Westview senior Andy Yang, who has signed to play at Cal Baptist, is one of the state's longer hitters. (Courtesy Westview HS)
Westview senior Andy Yang, who has signed to play at Cal Baptist, is one of the state's longer hitters. (Courtesy Westview HS)

Westview senior golfer Andy Yang has been tearing up the links so far this season, winning four of his first five tournaments with an average score of 69.0

What's scary, though, is that Yang believes he is close to reaching another level.

“There's always something more out there that I can get,” Yang said. “At this point, I'm like right at the door, where I need that one breakthrough, and everything will start falling into place.

“The past couple tournaments, I've been getting to that point where I've felt that moment, and it kind of slipped away. I'm getting really close to that point where I'm playing really, really good golf, almost perfect golf.”

Yang, who has signed to play in college at Division I Cal Baptist, has been a model of consistency this season. In Metro League matches, he has shot 67 at Forest Hills, 71 at Meriwether, 68 at Langdon Farms and 69 on the South Course at The Reserve Vineyards. On Monday, he repeated as champion of the General Invite at Columbia Edgewater, shooting a 70.

Yang, who tied for fourth place in the 6A tournament in 2022 and tied for eighth in 2023, is looking as confident and focused as ever. Wildcats coach Alex Ely believes that Yang's experience from last summer, when he opted to forgo the Oregon Golf Association junior circuit for the challenge of national events, and a lighter class load has helped Yang elevate his game.

“He had a heavy class load last year and I think he kind of got distracted,” Ely said. “All season long it was like, 'What's wrong? What can I fix?' Trying to figure out how to just get back to under par. This season, I think he just had a way better summer, and I think his class load isn't nearly as heavy. That's given him the opportunity to focus on golf a lot more.”

After enjoying plenty of success in OGA tournaments the previous summer, Yang entered about a half-dozen American Junior Golf Association events last summer. He held his own, finishing fourth in one tournament and sixth in another.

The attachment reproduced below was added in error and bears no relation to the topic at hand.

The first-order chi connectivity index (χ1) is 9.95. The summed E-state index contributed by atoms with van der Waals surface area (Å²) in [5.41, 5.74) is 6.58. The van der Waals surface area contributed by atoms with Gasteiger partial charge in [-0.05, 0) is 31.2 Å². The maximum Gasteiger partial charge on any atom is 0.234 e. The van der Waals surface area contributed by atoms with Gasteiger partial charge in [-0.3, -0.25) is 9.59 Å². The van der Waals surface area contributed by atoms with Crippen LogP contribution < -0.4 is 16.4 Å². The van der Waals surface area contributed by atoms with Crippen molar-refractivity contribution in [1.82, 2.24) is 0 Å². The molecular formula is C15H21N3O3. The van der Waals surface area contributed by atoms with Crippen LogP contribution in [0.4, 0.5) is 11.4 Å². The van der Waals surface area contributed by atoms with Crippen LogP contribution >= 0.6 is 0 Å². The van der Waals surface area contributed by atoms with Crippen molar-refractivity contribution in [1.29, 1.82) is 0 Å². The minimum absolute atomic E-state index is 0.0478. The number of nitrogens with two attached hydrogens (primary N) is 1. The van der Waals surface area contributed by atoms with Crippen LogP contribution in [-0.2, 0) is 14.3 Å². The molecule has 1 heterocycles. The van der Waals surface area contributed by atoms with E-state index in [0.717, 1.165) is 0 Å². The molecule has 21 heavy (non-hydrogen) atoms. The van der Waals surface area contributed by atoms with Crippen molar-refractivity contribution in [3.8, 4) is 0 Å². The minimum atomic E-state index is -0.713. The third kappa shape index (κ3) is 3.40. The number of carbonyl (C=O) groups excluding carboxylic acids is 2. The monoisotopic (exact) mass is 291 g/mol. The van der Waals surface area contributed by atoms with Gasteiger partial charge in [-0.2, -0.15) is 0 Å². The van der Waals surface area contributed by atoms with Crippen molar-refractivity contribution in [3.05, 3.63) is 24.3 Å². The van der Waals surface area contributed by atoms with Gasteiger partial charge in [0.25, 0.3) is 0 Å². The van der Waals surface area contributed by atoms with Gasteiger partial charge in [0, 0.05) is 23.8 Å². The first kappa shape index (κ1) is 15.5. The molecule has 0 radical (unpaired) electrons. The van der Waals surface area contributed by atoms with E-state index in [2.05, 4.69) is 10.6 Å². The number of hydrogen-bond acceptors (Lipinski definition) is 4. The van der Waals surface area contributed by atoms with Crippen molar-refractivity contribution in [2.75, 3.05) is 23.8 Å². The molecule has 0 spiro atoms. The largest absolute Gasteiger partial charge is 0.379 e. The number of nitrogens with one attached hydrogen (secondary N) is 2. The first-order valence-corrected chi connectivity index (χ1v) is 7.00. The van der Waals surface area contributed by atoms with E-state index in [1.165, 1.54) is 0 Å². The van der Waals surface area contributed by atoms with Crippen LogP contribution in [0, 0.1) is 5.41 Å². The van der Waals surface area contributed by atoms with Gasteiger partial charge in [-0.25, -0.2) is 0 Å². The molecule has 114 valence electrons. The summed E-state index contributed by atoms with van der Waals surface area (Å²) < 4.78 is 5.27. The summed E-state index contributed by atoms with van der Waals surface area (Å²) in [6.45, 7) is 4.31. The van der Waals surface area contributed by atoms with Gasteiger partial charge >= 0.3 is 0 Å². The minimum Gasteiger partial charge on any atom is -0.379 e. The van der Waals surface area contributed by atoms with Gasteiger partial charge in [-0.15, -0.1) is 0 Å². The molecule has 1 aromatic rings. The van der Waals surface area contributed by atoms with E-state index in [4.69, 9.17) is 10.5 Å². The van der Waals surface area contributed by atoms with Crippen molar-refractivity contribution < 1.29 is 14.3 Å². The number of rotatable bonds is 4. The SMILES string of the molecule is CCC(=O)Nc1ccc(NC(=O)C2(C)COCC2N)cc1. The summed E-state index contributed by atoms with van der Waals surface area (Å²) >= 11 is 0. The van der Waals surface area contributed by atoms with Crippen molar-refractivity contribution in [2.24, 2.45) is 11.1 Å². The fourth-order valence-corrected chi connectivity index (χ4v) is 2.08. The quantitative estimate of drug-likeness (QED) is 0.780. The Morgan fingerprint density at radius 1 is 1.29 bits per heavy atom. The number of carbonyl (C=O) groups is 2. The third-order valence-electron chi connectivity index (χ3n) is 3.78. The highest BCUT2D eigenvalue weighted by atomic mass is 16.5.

“I wanted to get myself out there to more national events and kind of see how I stack up in other places,” Yang said. “Making that move really helped me to understand that I was being too comfortable in just staying in Oregon, and I really needed to grind and improve my game.”

Ely said that as Yang is showing improvement as he becomes more disciplined in his approach. As one of the state's longest hitters – consistently carrying around 290 yards – he has to fight the temptation to lean on power.

“He's a very, very aggressive player,” Ely said. “He likes to bomb it long, get as close to the green as possible, and have the shortest club he can possibly get. That is his game. I have to pump the brakes with him on specific holes that could cost him with the risk-reward. If he had it his way, he would go risk all day long.”

Yang said the biggest improvement he can make is mental.

“Just kind of getting over that hump of being that low, and staying in that moment and not thinking ahead,” Yang said. “If I get to that point where I can take it one shot at a time, and just feel the rhythm throughout the whole 18, I feel like I can shoot lower scores.

“One of my strengths is consistency off the tee. I hit a lot of fairways, which gets me into really good positions. It makes it a lot easier to be more aggressive on the pins.”

Yang said he has benefited from the play of his sophomore brother, Alex, who is No. 2 in Westview's lineup with a scoring average of 73.2. Alex Yang tied for 16th at state as a freshman.

“It makes me more comfortable knowing that he's going to be out there and shooting a good score, so I can kind of just be more free and focus on my own game,” Andy Yang said. “He hasn't been playing to his potential yet, but he's getting really close. I really believe that in the next couple weeks he'll get to the point where he's shooting around the same scores as me.”

Alex finished one stroke behind Andy in the General Invite on Monday.

“Alex is just as good,” Ely said. “He's got talent in different ways. Andy has just figured out how to score. Alex is a little more methodical.”

Led by the Yangs and sophomore Jake Rodgers, Westview expects to be a factor in the 6A tournament. The Wildcats – who tied for third at state last year, 20 strokes behind champion Lake Oswego – have been dueling with Jesuit in the Metro, each team winning two of the four tournaments.

Westview should have an edge with the 6A tournament being played at Quail Valley. Leading up to state, the Wildcats will play at Quail Valley in a Metro tournament April 22 and the State Preview on April 24.

“It used to be one of the courses that I played almost every single day,” Andy Yang said. “I feel like I know how to score out there. I feel really confident in my chances of playing really well and potentially winning.”

Andy Yang will have to contend with other standouts such as Lake Oswego sophomore Drew Woolworth, Jesuit junior Jack Harrington and Jesuit senior Grady Brown.

“Andy is by far the most consistent of the group, in my opinion,” Ely said. “I think him and Drew are really the guys to beat this year.”